County Editor Scott Yost is taking a well deserved break from column writing and will return next week. In the meantime, here is a classic Yost Column from 2007.
The Matrix is a system, Neo. That system is our enemy. When you’re inside, you look around, what do you see? Businessmen, teachers, lawyers, carpenters, the very minds of the people we are trying to save. But until we do, these people are still a part of that system, and that makes them our enemy. You have to understand most of these people are not ready to be unplugged, and many of them are so inured, so hopelessly dependent on the system that they will fight to protect it. – Morpheus in The Matrix
I was at the pool the other day and I was thinking about what a great invention pools were, and about how the guy who came up with pools had really outdone himself and had made a big contribution to society.
I tried to find out who was responsible so I could give him – OK, or her– credit, but the first pool they can find was about 3,000 years ago, so we don’t know who to thank for it.
Anyway, that got me thinking about other great inventions, and that got me thinking about what were the greatest and worst inventions of all time.
I went back and forth on what was the best invention of all time because there are so many things you can argue for.
But, even though I couldn’t decide on the best invention ever, there was absolutely no question whatsoever as to what was the all-out worst invention of all time.
Now, as far as fantastically wonderful inventions go – ones that their inventors should be proud of because those inventions have dramatically improved everyone’s lives for the better – I could go on and on, because you’ve got things like s’mores, cheerleaders, the DVR including rewinding live TV when you didn’t hear what they said; you’ve also got the Macintosh computer, the iPhone and, come to think of it, anything Apple’s ever come up with except for OS 9.
Then there are things that some other people are always pushing as the best invention ever – things that are fine, but that, if you ask me, are way overrated – like, for instance, sliced bread. I mean, how sliced bread even ended up with a dark horse in that fight you got me.
So, it’s a tough call and there’s a lot of disagreement, but despite the controversy it seems to me that the prize for the absolute best invention comes down to a tie between the remote control and the penguin cam.
Though even I go back and forth on that, and if you caught me at the right time of the day or night respectively, I might say it’s a tie between pools, cheerleaders, remote controls and penguin cams.
Oh, and red wine.
Because those things have all really done their part to make the world a much better place.
Now, as for the worst invention of all time – well, I think that’s crystal clear.
I admit there are a lot of candidates in that category too. You have neckties, for instance. And Chia Pets, car alarms, customer service outsourcing to who knows where; Clippy – the Microsoft Office animated paperclip dude that pops up on your computer screen at the worst times giving you irrelevant advice you didn’t need, want or ask for, and annoying you while you’re trying to write; and, come to think of it, anything Microsoft has ever given us qualifies except for Microsoft Word for the Mac. (Though, on second thought, “invention” entails some sort of originality, so I guess that knocks Microsoft out of the category entirely.)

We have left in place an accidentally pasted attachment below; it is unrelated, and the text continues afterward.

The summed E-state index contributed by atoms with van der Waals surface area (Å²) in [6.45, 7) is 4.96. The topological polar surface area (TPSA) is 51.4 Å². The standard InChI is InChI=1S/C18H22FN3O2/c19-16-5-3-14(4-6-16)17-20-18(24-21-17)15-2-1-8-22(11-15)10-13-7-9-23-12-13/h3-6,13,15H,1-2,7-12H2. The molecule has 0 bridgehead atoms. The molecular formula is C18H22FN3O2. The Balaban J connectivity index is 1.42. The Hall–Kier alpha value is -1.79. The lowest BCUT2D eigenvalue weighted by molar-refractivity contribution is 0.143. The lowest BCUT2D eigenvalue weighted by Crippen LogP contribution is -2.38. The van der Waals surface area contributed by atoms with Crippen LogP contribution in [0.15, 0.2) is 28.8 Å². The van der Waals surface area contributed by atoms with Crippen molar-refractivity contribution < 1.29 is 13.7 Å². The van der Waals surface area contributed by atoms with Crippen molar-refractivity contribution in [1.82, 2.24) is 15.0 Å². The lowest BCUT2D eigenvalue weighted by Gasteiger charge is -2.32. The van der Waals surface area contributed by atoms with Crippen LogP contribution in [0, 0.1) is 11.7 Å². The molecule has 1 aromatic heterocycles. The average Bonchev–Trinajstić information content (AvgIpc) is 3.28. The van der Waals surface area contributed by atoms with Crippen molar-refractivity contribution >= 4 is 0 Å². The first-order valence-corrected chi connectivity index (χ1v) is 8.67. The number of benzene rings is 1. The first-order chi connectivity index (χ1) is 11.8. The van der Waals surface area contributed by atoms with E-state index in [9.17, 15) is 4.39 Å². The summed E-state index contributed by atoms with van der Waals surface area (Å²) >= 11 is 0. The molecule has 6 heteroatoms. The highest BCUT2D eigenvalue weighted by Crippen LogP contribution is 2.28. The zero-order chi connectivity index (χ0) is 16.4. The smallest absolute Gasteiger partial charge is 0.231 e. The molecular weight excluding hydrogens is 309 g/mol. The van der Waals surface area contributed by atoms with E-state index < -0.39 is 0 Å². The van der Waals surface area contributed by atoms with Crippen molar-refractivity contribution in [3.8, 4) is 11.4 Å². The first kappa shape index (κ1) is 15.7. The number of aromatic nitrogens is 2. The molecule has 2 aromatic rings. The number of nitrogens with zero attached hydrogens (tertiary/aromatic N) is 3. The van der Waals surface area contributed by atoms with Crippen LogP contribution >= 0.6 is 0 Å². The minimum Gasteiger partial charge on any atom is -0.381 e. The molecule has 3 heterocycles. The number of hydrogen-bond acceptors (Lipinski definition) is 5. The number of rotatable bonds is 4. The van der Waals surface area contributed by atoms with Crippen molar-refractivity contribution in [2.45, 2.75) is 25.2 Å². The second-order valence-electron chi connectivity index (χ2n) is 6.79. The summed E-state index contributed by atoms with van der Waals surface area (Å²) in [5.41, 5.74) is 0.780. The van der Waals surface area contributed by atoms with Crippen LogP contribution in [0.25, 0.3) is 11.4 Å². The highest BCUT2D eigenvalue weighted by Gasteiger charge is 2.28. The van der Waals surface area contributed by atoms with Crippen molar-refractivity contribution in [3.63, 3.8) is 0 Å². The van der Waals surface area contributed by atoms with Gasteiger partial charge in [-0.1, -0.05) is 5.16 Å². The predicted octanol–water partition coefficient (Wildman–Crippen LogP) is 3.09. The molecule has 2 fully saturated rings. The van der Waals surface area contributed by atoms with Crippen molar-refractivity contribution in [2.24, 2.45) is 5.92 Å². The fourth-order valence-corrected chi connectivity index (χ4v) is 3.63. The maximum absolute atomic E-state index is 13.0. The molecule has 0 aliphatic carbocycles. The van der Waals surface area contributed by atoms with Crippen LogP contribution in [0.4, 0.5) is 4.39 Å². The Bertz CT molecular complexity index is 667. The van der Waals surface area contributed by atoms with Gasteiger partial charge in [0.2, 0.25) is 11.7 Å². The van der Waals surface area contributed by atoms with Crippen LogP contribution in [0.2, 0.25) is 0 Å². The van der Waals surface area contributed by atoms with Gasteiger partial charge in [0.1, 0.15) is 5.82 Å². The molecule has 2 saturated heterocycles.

And then there are some candidates for that title that I think are just crazy. For instance, in a recent BBC poll that asked people the worst invention of all time, the cell phone came in second, just behind weapons. But those things actually serve a purpose: Weapons can protect you and destroy your enemy, and sometimes cell phones mean you can get in touch with a cheerleader when otherwise you couldn’t.
I mean, I admit there’s a case to be made for things like red-light cameras, the DMV, the inside-the-shower towel rack (uh, hello?) – speaking of showers, the single-knob shower valve that’s supposed to handle both high-pressure and low pressure and hot water and cold water, all with one knob. I mean, I’m not a shower maker or anything, but that’s a lot to ask of one knob, don’t you think.
So, there’s a lot to choose from, but I still feel remarkably safe when I say that we can all agree on the absolute worst invention of all time. And, when I say “worst,” I don’t mean stupid or dysfunctional, like, say, pet massages or the solar-powered flashlight.
No, when I say “worst” I mean truly evil inventions – in this case, pure, unadulterated evil.
And what kills me is that the worst, most evil invention in the history of mankind is, if you think about it, nothing but simply the combination of two perfectly good things into one thing. I mean, that’s just crazy if you think about it. The man who came up with the invention said later that the actual construction of the device was easy – the real challenge, he said, was coming up with the idea to combine the two things into one.
Just so you know a little history, the device was invented in 1787 by evil genius Levi Hutchins. Almost two centuries later, in 1956, the device was, remarkably, made even more evil by a team of mad scientists working in the back lab for General Electric.
And, just when you thought it couldn’t get any more evil– because that team of scientists had done a pretty thorough job – well, just two years ago another team of evil scientists in some backroom somewhere said, “Eureka – amazingly, we’ve just come up with a way to make it even more evil.”
But it all goes back to Hutchins. When you think about Hutchins, you just have to wonder what he was thinking. Here’s the crazy thing, the thing I really don’t get: Hutchins never made a dime off of his creation from hell.